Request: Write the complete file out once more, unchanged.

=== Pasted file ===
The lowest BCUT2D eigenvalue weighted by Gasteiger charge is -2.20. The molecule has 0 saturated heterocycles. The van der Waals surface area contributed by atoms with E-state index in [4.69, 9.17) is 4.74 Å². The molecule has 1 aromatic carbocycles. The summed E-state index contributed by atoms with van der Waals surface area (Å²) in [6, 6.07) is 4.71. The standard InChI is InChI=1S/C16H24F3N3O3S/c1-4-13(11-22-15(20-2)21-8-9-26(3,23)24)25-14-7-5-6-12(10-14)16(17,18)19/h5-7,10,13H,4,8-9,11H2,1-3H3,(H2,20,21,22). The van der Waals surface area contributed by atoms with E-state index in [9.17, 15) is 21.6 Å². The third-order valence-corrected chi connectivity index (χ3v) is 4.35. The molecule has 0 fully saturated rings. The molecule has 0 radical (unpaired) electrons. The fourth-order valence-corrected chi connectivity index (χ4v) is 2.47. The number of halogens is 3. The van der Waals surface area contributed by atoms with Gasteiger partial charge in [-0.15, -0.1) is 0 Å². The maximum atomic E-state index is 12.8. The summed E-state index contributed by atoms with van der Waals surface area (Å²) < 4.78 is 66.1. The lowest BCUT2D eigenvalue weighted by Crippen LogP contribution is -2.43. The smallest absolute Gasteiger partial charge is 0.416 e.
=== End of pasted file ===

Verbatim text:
The lowest BCUT2D eigenvalue weighted by Gasteiger charge is -2.20. The molecule has 0 saturated heterocycles. The van der Waals surface area contributed by atoms with E-state index in [4.69, 9.17) is 4.74 Å². The molecule has 1 aromatic carbocycles. The summed E-state index contributed by atoms with van der Waals surface area (Å²) in [6, 6.07) is 4.71. The standard InChI is InChI=1S/C16H24F3N3O3S/c1-4-13(11-22-15(20-2)21-8-9-26(3,23)24)25-14-7-5-6-12(10-14)16(17,18)19/h5-7,10,13H,4,8-9,11H2,1-3H3,(H2,20,21,22). The van der Waals surface area contributed by atoms with E-state index in [9.17, 15) is 21.6 Å². The third-order valence-corrected chi connectivity index (χ3v) is 4.35. The molecule has 0 fully saturated rings. The molecule has 0 radical (unpaired) electrons. The fourth-order valence-corrected chi connectivity index (χ4v) is 2.47. The number of halogens is 3. The van der Waals surface area contributed by atoms with Gasteiger partial charge in [-0.15, -0.1) is 0 Å². The maximum atomic E-state index is 12.8. The summed E-state index contributed by atoms with van der Waals surface area (Å²) < 4.78 is 66.1. The lowest BCUT2D eigenvalue weighted by Crippen LogP contribution is -2.43. The smallest absolute Gasteiger partial charge is 0.416 e.